I have a set of data parameterized by a single variable which is nearly perfectly linear, and I am trying to quantitatively determine with what confidence we can say a theoretical quadratic term is zero. So far I have done this simply by fitting the data twice, once with a purely linear fit, and once also including a quadratic term.

Though in the quadratic fit I find the quadratic term is consistent with 0, including the quadratic also changes the linear fit term, I think because of a covariance between the two. I am trying to determine if there is a quantitative way in which I can say something to the effect of: "with XX% confidence, I confirm there is no quadratic term, thus fit only up to first order". I have looked into tests such as Neyman–Pearson am not sure if these are fruitful avenues.

For reference, here is an example of the data below. In the legend I show the fit parameters, where the term in the parentheses is the 1-sigma error on that fit parameter.

Edit: I want to clarify that the problem I am ultimately trying to solve is that though the quadratic term is consistent with zero (as evidenced by its standard error), including it or not changes the linear and constant terms - I am trying to quantitatively say with what confidence we can ignore the quadratic term, and fit only up to linear order.

enter image description here

  • $\begingroup$ How did you determine that the quadratic term was "consistent with zero", and why isn't that sufficient for your purposes? $\endgroup$
    – jbowman
    Commented Oct 26, 2022 at 18:56
  • $\begingroup$ The error bar on the fit parameters is shown in the legend - you can see that the "c" parameter in the quadratic fit has an error bar which overlaps zero. However, even though it is "consistent" with 0, it still changes the value of "a" and "b" to include the parameter "c" in the fit, so I am trying to find a way to justify not including "c" in the first place. $\endgroup$ Commented Oct 26, 2022 at 19:33
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    $\begingroup$ Where do the standard errors come from and what happens between X = 300 and X = 400 to increase the standard errors so much? $\endgroup$
    – dipetkov
    Commented Oct 26, 2022 at 19:52
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    $\begingroup$ One approach would be to use a t-test of the quadratic coefficient along the lines suggested by @KennethGranahan . Or look to see if confidence intervals for the quadratic coefficient include zero or not. Another approach would be to compare the linear model and the quadratic model using something like adjusted R-squared, AIC, or BIC. ... Did you try anything like these approaches ? $\endgroup$ Commented Oct 26, 2022 at 20:02
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    $\begingroup$ The intercept and linear slope change because the meaning of the linear slope and intercept change when you have a quadratic term in the model. If you don't want them to change, use an orthogonal polynomial. This isolates the quadratic term so that its inclusion or exclusion don't change the other terms in the model. You can check to see how much variance is associated with the linear component vs quadratic component more easily (look at my answer on the post). $\endgroup$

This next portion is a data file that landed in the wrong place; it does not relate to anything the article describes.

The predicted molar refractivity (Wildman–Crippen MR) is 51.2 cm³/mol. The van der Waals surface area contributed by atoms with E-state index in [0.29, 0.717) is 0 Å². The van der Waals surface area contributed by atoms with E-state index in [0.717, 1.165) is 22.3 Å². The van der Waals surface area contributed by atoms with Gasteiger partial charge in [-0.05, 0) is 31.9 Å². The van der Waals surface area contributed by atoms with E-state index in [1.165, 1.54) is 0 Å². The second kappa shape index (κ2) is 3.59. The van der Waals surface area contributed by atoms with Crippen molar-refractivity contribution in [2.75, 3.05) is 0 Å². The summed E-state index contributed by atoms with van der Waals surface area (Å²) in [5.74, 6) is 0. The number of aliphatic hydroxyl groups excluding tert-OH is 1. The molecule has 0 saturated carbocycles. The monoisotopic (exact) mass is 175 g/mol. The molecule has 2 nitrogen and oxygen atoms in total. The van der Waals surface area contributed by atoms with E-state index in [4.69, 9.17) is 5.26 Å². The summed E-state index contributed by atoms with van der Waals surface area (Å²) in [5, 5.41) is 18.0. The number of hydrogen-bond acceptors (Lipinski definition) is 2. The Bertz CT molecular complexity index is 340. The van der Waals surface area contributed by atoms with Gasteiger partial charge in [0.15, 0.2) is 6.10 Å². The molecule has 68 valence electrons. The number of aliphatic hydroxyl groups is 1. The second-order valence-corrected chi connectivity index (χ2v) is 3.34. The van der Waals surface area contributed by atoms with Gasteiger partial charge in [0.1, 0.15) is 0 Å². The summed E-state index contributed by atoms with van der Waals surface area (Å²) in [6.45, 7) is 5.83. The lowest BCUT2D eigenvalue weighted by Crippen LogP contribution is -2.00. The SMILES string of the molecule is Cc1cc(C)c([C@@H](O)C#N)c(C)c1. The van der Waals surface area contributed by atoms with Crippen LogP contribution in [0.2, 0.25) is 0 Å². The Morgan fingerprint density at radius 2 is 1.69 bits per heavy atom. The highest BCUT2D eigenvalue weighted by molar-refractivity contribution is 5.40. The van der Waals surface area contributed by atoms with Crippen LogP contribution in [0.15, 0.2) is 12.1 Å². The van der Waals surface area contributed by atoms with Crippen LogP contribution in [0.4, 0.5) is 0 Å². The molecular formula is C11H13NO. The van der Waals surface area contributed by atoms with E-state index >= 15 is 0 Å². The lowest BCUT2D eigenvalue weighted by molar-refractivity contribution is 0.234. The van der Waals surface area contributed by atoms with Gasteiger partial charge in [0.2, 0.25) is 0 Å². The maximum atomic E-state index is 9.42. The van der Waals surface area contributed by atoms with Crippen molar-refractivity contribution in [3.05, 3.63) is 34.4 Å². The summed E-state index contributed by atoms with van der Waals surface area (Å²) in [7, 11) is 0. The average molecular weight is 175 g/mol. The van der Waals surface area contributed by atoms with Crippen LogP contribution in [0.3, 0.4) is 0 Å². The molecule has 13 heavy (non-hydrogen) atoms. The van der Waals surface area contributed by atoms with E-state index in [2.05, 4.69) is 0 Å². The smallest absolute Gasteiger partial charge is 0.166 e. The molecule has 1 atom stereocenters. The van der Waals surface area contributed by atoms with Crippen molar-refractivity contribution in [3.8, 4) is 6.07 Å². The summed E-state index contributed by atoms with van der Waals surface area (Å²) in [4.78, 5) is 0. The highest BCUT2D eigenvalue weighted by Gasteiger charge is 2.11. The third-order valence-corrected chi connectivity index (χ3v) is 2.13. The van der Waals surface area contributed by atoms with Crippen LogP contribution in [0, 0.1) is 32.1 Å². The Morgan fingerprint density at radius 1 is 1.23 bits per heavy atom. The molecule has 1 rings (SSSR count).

– Noah
    Commented Oct 26, 2022 at 20:52

1 Answer 1


You can do this using hypothesis testing. In your case you have a proposed quadratic model of the form: \begin{equation} y = a + bx +cx^2 + \epsilon \end{equation}

You've fitted this model to find estimates for each coefficient, call these estimates $\hat{a}, \hat{b}$ and $\hat{c}$. Now what you want to do is investigate if there is a statistically significant difference between $\hat{c}$ and 0.

You do this by

  1. Stating the null and alternative hypotheses (denote $H_0$ and $H_a$ respectively)
  2. Calculating the appropriate test statistic
  3. Choosing a level of significance
  4. Deciding on whether to accept of reject the null hypothesis based on the result

Here we have the hypotheses $H_0: \hat{c}=0$ and $H_a: \hat{c}\neq0$.

The appropriate test statistics is the t-statistic, which in this case is \begin{equation} t =\frac{\hat{c}-0}{se(\hat{c})} = \frac{\hat{c}}{se(\hat{c})} \end{equation} where $se(\hat{c})$ is the standard error of $\hat{c}$.

Once $t$ has been calculated, determine the critical value $t_\alpha$ for your chosen level of significance from a two tailed t distribution table. If $t<t_\alpha$ then you accept the null hypothesis(i.e. $\hat{c}=0$)

  • $\begingroup$ Welcome to Cross Validated! The trouble with this is that a small sample size can result in failing to reject the null hypothesis, even if there really is a meaningful quadratic effect. In other words, this approach gives no evidence that your study had enough power to detect a quadratic effect of interest. $\endgroup$
    – Dave
    Commented Oct 26, 2022 at 19:50

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